What projects like H2O can encourage is the development of educational communities around ideas, exchanging new ideas in ways that aren’t just suggestions to one another but examples for others to take or leave as they please in the form of an openly-licensed and easy to manipulate casebook or playlist. To have the technology make that labor easy is a liberating way to think about the community of practitioners and scholars that we want students to become a part of. Having made the texts of all the cases available through the Caselaw Access Project, and then to build, ideally, nearly invisible technology so that you can quickly assemble, edit, share out, and collaborate with others, is giving community its best shot as a modality at the table alongside markets.
H2O makes it easy to adjust material - how do you see professors being able to leverage that in their classrooms?
In a first-year law class there’s a heavy proportion of cases that are the tried and true old favorites. Cases might be in there from the 19th century that sometimes are meant to trace the evolution of a doctrine - in which case having the historical primary sources is really quite something - and other times it might be a form of, well, if it was good enough for me it’ll be good enough for you, too. But there can be a real question of how to make a course more contemporary or more connected to students’ existing lives and concerns. There may also be opportunities to tailor a course towards law and ‘blank,’ whether it be law and economics, law and gender, law and race - topics that have changed and interacted with the law in lots of different ways over time. With H2O which is very easy to change and update, instructors may address these concerns and topics by having one module that speaks to a specific area of the law, or they may choose to season an entire syllabus with different cases that illustrate some of those law and ‘blank’ dynamics.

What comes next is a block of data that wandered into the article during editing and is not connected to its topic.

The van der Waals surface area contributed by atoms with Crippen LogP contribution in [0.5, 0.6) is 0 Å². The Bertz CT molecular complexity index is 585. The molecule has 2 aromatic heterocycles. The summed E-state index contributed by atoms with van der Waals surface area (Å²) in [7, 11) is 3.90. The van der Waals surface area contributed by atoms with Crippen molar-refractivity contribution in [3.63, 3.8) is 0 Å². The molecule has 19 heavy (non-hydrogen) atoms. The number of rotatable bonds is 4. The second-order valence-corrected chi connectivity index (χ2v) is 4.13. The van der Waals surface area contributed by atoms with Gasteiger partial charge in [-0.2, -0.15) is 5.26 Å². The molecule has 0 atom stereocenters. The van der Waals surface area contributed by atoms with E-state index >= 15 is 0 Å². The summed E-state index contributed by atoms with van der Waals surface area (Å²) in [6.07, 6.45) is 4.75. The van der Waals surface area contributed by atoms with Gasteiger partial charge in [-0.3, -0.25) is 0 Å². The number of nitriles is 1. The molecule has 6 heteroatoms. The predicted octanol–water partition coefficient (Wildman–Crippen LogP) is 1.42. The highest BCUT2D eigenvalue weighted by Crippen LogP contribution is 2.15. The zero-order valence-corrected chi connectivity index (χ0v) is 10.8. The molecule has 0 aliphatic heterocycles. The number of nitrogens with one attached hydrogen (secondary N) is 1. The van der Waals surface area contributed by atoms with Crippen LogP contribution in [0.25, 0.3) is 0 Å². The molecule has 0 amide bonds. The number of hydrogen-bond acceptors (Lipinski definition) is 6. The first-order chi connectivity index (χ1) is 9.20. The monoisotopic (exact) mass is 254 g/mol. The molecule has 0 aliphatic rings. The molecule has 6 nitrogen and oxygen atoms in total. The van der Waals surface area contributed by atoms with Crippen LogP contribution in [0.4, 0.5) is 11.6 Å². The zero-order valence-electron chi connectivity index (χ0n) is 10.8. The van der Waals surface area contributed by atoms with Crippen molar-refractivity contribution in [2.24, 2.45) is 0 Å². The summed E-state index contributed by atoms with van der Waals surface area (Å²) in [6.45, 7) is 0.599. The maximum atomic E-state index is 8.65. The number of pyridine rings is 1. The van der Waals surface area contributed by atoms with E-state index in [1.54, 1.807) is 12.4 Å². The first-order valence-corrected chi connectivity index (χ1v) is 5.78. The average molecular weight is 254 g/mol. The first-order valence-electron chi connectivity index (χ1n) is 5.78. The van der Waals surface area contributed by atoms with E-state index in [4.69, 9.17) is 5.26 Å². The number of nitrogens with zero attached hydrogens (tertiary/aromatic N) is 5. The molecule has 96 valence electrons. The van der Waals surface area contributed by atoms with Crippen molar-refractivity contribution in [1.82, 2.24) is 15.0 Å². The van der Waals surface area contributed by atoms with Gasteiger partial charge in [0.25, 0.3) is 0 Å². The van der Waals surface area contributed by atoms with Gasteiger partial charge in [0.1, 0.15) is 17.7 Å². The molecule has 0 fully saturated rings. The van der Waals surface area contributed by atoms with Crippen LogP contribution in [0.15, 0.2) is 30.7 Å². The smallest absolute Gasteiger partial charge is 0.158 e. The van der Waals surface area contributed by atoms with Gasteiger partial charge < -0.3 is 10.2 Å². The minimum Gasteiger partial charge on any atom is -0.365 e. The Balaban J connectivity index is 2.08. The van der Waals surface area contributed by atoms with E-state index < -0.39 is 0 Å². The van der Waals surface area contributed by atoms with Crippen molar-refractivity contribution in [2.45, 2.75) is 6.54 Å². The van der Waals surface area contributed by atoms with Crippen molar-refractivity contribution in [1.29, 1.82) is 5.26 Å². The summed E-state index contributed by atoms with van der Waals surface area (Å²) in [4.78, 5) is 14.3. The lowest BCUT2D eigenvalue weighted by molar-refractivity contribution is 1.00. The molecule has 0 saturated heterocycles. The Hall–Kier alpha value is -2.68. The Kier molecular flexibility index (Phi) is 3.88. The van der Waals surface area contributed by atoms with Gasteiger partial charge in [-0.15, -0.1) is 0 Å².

How else do you hope to see the H2O platform and community develop in the next 3-5 years?
It would be great to see an entire first year curriculum with lots of variations and flavors available to choose from. It could include classes large and small, different interpretations of old standbys like corporations or constitutional law, and then nifty syllabi for interesting mash-ups of classes or areas of inquiry that are so small that they couldn’t yet support the market for a casebook. And here you could build different variations on what individuals have found to be compelling in those less trafficked areas.
I’d also love to see new linkages among faculty at different schools so that there’s a neat way of giving and earning credit from others. This might take the form of automatic genealogies that allow faculty to say, ‘I put together some materials and now those materials are featured at 40 some schools.’ If we could start to track and show some of that, it could become a really compelling way of showing your tenure committee or your colleagues that assembling a widely used H2O playlist is every bit as influential and important as the kinds of traditional scholarship that tend to be valued more highly in those contexts.
What advice do you have for other professors considering using H2O?
There are plenty of ways to dip one’s toe into the water. An instructor may use it to add supplemental materials to the textbook assigned. If they are going to give up the book they assigned and adopt an H2O casebook wholesale, there’s an ability to fairly easily create a print-on-demand casebook by mixing and matching from existing books on H2O. For professors who are especially concerned about their students having a tactile, physical book, they can follow that process to provide a book to their students for $30 or $40 instead of $300. The students may never see H2O, but they’ll know they have a textbook that better reflects exactly what their teacher means to teach and that this better tailored casebook saves them hundreds of dollars.